By Michele Rousseau
Sufism has few ideas, but an inexhaustible wealth and variety of illustration. Among a thousand fluttering masks the interpreter is required to identify each old familiar face.
~ R.A. Nicholson, 1898
Internationally renound musician and DJ, Mercan Dede, is beloved by many nations of the world but his home country, Turkey, houses his harshest critics – those who feel that his contemporary appropriation of Sufi music, whirling dance, and ethics are an erosion of the traditions of the path.
Michele Rousseau balances the anxieties of Dede’s critics with her own experience of his music, and his extraordinary power to bring people of all walks of life together to partake in a shared experience, a “contemporary sama.”
(Photo Courtesy Yagmur Kizilok)
by Azize Güvenç with Yousef Daoud
Most of us know first-hand the transformative power of music and sound to create a profoundly calming or emotional experience, and readers know our previous issue of Sufi was dedicated to sacred encounters through music.
In their carefully researched essay Shamanic Traditions and Sufism, authors Azize Güvenç and Yousef Daoud take us into the amazing life and work of Dr. Rahmi Oruç Güvenç, a Sufi shaikh and master musician of Turkey who provides healing to the sick through music therapies that fuse Sufism with ancient shamanic practices from Central Asia.
Güvenç and his musicians combine music, movement and dhikr to awaken body, mind and soul. And researchers in Europe, the United States and Turkey are studying the positive effects of Güvenç’s sound and movement therapies on patients suffering from cancer, bone fractures, depression and other maladies.
(Photo courtesy of Azize Güvenç)
THE SOUND OF COMPLEX SIMPLICITY
by Ali Nourbakhsh
Based on references to the instrument in early literature and on depictions in ancient sculpture and illustrations of musicians playing the daf, it is widely believed that the daf has been used in the Middle East for at least 2,000 years.
(Photo courtesy of Foad Tohidi)
MUSICAL COLLABORATIONS AND BEYOND
by Sholeh Johnston and Richard Barton
Listen to each of the ten albums that Lian Ensemble has produced during its 16 year recording history and one of the first realizations that strikes you is the quality of the guest performers and the rightness of the fused sounds. Again and again one is struck by unexpected musical combinations that nonetheless have a timeless quality, enveloping listeners in a cloud that transports them beyond themselves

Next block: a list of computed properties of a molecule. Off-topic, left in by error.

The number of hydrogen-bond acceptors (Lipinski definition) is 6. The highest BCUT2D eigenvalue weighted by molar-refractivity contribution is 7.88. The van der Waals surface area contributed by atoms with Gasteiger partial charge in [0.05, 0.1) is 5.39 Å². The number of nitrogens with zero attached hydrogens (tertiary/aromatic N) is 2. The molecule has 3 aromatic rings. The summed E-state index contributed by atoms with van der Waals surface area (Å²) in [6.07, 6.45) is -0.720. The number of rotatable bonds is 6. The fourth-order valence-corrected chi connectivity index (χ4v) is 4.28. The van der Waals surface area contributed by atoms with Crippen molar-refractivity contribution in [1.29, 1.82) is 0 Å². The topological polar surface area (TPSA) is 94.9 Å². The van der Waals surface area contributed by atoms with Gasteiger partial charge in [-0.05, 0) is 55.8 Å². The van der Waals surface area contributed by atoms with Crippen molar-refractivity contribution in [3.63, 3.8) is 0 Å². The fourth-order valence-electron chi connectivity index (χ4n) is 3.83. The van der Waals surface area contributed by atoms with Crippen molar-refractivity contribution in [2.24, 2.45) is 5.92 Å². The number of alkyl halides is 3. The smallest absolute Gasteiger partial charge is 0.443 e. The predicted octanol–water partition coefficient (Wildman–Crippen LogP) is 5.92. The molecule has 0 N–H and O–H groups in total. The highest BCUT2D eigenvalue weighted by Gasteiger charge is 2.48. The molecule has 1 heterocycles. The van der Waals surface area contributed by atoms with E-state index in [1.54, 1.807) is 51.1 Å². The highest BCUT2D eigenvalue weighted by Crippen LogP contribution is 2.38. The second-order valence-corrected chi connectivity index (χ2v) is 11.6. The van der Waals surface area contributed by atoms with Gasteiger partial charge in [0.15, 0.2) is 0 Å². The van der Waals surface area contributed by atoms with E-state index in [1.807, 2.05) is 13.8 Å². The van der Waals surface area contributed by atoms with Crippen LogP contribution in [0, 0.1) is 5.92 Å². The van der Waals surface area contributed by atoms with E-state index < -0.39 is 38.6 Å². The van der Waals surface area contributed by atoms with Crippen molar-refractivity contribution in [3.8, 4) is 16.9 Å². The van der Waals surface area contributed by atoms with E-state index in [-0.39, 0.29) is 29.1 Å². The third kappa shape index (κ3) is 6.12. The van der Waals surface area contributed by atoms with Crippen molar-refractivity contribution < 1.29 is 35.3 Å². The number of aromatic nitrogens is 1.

(Photo Courtesy of Lian Ensemble)
MUSIC IN THE CIVIL RIGHTS MOVEMENT
by Gwendolyn Zoharah Simmons
I cannot imagine the Civil Rights Movement without the music we produced as we marched, sat in or were jailed. The music was the articulate voice of the masses of the people.
The music of black spirituals emerged for the suffering of African slaves in America. But how did it infuse the spirit of non-violence in the historic Civil Rights Movement of the 1960s, that broke the back of institutionalize racism in the South? The scholar Gwendolyn Zoharah Simmons offers a moving answer, weaving together history and music with her own personal experience as a foot-soldier for freedom in the crusade led by Dr. Martin Luther King.
(Painting by Anita Philyaw, anitaphilyaw.com)
A PERSONAL EXPERIENCE
by Fitzroy MorrisseyFive different Sufi orders performed on successive days during the Festival. A Sufi tariqah is by its very nature autonomous, distinct and traditional.
In this thoughtful and beautifully written article, Fitzroy Morrisey narrates his personal experience of the 2011 annual festival of Sufi culture in Fez, Morocco. Beginning with a succinct exploration of the dichotomy between Sufism as it is commonly conceived and Sufism as it is actually lived, the author devotes the rest of the article to a thrilling description of the God-intoxicated music of diverse Sufi musicians, including classical singers, professional Sufi groups, and five Sufi tariqahs from Morocco and Turkey.
(Photo by Thierry Beauvir, beauvir.com)